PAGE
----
Wednesday, 11 October 2017
Now may our Lord Jesus Christ Himself, and our God and Father, who has loved us and given us everlasting consolation and good hope by grace, 2 Thessalonians 2:16
In these words, Paul presents a prayer which is connected to the exhortation he just made. He asked those in Thessalonica (and thus us!) to “stand fast and hold the traditions which you were taught, whether by word or our epistle.” In response to these words, he issues a prayer to confirm this in them. In a rather unusual construction, he says, “Now may the Lord Jesus Christ Himself, and our God and Father…” In this, he begins with Jesus, and only then does he move to the Father. This is the opposite of 1 Thessalonians 3:11 –
“Now may our God and Father Himself, and our Lord Jesus Christ, direct our way to you.”
The reason for placing the Lord Jesus first is because of words which follow, and which describe the work of the Father. However, in doing this, there is the implicit hint, as is seen so many times elsewhere, of the equality of the Persons within the Godhead. The word “and” between the two shows that they are separate and distinct (a Godhead is thus identified), and that they are equal within this Godhead. As this is a prayer made directly to Jesus, as well as to the Father, it recognizes the equality of the two.
With that understood, it says that it is God the Father “who has loved us.” God the Father is the Source of the love which is being expressed in the thought. His love for us is what then leads to Paul’s next thought, that He has “given us everlasting consolation.” These words describe a type of comfort which is enduring, and which cannot be robbed from us. No matter what happens, our comfort will endure. How untypical of all other faiths where adherents place their lost loved ones in the grave, and who then mourn their eternal loss. But this is completely untrue with the Christian faith. As Paul noted in verse 13, God chose us “for salvation in (as the Greek reads) sanctification by the Spirit.”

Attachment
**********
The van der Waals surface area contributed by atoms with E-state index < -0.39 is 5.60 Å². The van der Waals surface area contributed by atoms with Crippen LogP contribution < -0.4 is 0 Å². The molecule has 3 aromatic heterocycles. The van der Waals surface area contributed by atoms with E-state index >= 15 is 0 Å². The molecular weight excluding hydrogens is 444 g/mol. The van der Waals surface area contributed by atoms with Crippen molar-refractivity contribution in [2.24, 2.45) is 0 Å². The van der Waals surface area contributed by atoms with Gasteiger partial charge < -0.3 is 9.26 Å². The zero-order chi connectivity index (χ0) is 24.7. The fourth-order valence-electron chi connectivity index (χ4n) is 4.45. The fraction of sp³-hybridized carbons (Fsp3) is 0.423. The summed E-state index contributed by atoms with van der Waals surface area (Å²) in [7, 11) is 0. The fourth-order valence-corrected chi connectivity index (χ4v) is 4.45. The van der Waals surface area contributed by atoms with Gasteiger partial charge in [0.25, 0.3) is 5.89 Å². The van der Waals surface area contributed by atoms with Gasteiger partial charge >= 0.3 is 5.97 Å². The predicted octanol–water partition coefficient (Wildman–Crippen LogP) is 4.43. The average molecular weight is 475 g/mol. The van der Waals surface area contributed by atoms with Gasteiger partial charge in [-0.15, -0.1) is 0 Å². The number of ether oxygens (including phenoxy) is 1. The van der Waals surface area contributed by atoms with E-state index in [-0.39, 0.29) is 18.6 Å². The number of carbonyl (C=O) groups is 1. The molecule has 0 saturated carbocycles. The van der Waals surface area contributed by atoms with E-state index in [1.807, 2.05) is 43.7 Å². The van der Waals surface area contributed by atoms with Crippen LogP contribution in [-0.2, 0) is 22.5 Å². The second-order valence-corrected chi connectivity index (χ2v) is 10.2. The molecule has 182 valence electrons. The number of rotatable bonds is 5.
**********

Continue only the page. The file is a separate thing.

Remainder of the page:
This is the everlasting consolation now being referred to. Those in Christ are saved, and they have been sanctified. Every terrifying thing described earlier in the chapter (and elsewhere in Scripture) concerning those who fail to come to Christ has no bearing on us. Instead, we have the everlasting consolation “and good hope by grace.” The words in Greek read “in grace.” This denotes the mode of the everlasting consolation and good hope which we have been given. Grace is the element in which it occurs and is experienced. The words here then correspond to verse 13 –
“God from the beginning chose you for salvation in sanctification by the Spirit and belief in the truth.”
“God and Father, who has loved us and given us everlasting consolation and good hope in grace.”
We are chosen for salvation in sanctification, and we are given everlasting consolation and good hope in grace. This shows us the extent of the Father’s love for us. He sent Christ Jesus to accomplish these things for us in order to reconcile us to Him, and it is this Gift of Christ Jesus which is a reflection of His unlimited grace. Praise be to God.
Life application: If you struggle with the concept of the Trinity, that’s OK. It is a difficult concept for us to grasp. Not fully understanding something, however, does not mean that we cannot accept it as true. The word of God clearly teaches this doctrine, and so we are expected to accept it by faith, even if we do not fully understand it. Have faith in God’s word, and do not let others bring you into error because they are unwilling to take God at His word.
Lord God, we may not understand everything presented in Your word, but we can still have faith that Your word is true. And this isn’t a naive trust in a dubious thing. Rather, it is trust in a word which has confirmed itself countless times. It has been proven true so many times that we would be ignorant fools to not accept the parts we don’t yet get. Our faith is grounded, and our hope is sure. We step into Your revealed light when we enter into the pages of Scripture! Amen.